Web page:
This one is kind of a no brainer. You have a DC that the manufacturer states that it draws 15 amps, and when you try to start it the 15 amp breaker trips….I kind of have to throw out a big DUH on this one. The DC is fine, your circiut is not sized correctly for the DC.
You need to run it on a 20 amp circiut with #12 wire.
Do not swap out the 15 amp breaker for a 20 amp until you verify the wire size. Chances are that if it’s a 15 amp breaker then it’s most likely #14 wire which is undersized for 20 amps.

Some of the Shop Fox tools do not have the newer more efficient motors on them and have a pretty substantial in rush on them. Are you sure that the extension cord is #12 and was any thing else on the 20 amp circiut besides the DC ?

The DC is generally a piece of equipment that you would want on a dedicated circuit.

-- If the old masters had power tools, they would have used them. So get off your damn High Horse.

View Dick, & Barb Cain's profile

Dick, & Barb Cain

8693 posts in 5633 days

#9 posted 04-02-2012 09:02 AM

Also check, & see if your electrical service is at full voltage. I burned out 2 table saws before I found out my service transformer was too far away. The power company moved the transformer closer, it solved my problem. You could also have too many homes being served by an undersized transformer. Amps go up when the voltage drops.

-- -** You are never to old to set another goal or to dream a new dream ****************** Dick, & Barb Cain, Hibbing, MN.

View Sanity's profile


176 posts in 4023 days

#10 posted 04-02-2012 12:19 PM

I have the Shop Fox 1.5 HP cyclone DC and had the same problem. I upgraded the circuit breaker to 20 amps.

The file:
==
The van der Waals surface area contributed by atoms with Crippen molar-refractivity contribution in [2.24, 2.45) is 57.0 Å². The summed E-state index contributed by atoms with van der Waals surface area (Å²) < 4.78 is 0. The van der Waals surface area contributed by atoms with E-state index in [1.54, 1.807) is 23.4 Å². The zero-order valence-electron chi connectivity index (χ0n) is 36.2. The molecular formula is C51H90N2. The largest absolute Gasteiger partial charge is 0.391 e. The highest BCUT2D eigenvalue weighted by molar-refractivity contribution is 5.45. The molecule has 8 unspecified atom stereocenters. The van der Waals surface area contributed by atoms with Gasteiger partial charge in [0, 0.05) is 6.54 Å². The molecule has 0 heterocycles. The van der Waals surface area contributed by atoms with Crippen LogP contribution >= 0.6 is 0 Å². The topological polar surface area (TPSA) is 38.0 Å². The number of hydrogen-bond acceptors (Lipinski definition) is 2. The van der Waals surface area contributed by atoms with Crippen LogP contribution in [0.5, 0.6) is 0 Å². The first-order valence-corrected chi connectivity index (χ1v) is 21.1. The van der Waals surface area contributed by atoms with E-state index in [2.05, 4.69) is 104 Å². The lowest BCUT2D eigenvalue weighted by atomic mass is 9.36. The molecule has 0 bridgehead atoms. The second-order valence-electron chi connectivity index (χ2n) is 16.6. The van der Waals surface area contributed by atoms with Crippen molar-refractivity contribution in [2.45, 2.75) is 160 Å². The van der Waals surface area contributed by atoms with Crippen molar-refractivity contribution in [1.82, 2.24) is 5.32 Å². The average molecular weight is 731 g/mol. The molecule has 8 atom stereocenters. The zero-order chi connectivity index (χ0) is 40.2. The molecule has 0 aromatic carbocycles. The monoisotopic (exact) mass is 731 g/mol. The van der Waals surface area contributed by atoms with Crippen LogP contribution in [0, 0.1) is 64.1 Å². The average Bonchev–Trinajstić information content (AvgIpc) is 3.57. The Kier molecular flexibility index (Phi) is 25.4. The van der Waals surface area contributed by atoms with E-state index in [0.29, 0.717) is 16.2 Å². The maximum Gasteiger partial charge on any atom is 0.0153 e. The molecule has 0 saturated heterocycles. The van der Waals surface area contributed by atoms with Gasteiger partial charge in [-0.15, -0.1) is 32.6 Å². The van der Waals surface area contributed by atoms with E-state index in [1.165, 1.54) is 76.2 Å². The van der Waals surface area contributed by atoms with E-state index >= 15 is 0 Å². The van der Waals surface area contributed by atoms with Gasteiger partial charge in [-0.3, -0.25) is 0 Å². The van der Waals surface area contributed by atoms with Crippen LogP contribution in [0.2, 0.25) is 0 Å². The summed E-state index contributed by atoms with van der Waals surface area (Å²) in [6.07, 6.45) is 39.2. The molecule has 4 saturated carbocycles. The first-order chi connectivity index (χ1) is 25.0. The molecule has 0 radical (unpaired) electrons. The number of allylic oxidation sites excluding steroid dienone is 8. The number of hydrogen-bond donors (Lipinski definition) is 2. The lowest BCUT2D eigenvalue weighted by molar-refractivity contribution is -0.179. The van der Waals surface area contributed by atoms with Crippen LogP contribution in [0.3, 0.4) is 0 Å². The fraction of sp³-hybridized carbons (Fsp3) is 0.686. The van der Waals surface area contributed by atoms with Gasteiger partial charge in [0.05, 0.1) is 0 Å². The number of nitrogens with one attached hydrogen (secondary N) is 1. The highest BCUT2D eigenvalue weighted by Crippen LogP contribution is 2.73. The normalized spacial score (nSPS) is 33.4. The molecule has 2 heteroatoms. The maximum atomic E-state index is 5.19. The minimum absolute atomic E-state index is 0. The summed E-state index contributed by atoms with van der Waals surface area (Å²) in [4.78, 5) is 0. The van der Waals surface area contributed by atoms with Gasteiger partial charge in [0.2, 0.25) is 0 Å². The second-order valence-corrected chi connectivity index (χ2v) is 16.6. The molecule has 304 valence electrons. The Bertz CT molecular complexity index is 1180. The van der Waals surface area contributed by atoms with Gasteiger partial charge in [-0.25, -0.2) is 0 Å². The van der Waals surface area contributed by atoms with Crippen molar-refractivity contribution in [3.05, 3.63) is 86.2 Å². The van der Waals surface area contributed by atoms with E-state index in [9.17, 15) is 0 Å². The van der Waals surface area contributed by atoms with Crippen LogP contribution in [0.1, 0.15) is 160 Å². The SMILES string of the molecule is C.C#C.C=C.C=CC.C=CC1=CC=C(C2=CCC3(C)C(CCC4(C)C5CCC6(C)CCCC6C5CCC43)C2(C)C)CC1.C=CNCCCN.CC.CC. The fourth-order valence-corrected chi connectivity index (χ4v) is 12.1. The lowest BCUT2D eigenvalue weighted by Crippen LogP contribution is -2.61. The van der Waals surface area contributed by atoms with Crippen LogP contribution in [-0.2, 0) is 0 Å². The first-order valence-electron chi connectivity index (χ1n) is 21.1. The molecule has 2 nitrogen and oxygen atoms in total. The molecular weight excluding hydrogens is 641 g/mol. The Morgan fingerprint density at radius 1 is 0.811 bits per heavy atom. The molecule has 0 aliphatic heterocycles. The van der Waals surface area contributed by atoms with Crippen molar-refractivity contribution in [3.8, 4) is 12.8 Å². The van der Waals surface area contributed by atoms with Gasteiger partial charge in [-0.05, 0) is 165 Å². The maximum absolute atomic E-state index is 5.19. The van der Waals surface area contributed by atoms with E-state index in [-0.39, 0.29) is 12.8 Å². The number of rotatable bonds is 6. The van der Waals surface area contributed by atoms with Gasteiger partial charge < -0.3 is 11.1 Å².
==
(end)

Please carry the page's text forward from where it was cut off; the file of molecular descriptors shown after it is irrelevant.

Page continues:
-- Stuart

View JJohnston's profile


1622 posts in 4624 days

#11 posted 04-03-2012 01:20 AM

Before you get into your circuits, you might try making up a big, thick python of an extension cord instead of the 12 gauge you’re using now.

-- "A man may conduct himself well in both adversity and good fortune, but if you want to test his character, give him power." - Abraham Lincoln

View Ken22F's profile


23 posts in 4597 days

#12 posted 04-03-2012 03:03 AM

This is what to do:
Look in the breaker box and check if the wire on that circuit is 12ga. if it is
Install a 20amp breaker and replace all the outlets in that circuit to 20amp.

That’s it!


View roundguy's profile


62 posts in 4018 days

#13 posted 04-03-2012 03:42 AM

Is there anything else on that circuit, like a refrigerator?

View timothyee's profile


17 posts in 3560 days

#14 posted 04-23-2012 03:03 AM

A 15 amp breaker is not big enough for a 15 amp motor due to heat, resistance, startup, etc. even if nothing else is on that line. There are formula’s to figure wire size and breaker size. Like Ken22F said, check your wire size making sure it is 12 ga., install 20 amp breaker and make sure all the other recipticles are rated at 20 amps. You shouldn’t have any problems then. Just remember if there are other recepticals you still may not be able to run something else while the dust collector is on. If I remember correctly the NEC says a 20 amp should be rated/loaded only to 80% of it’s capacity which would be 16 amps. It doesn’t mean it won’t run more, that’s just the safty code.

-- timothyee, Florida,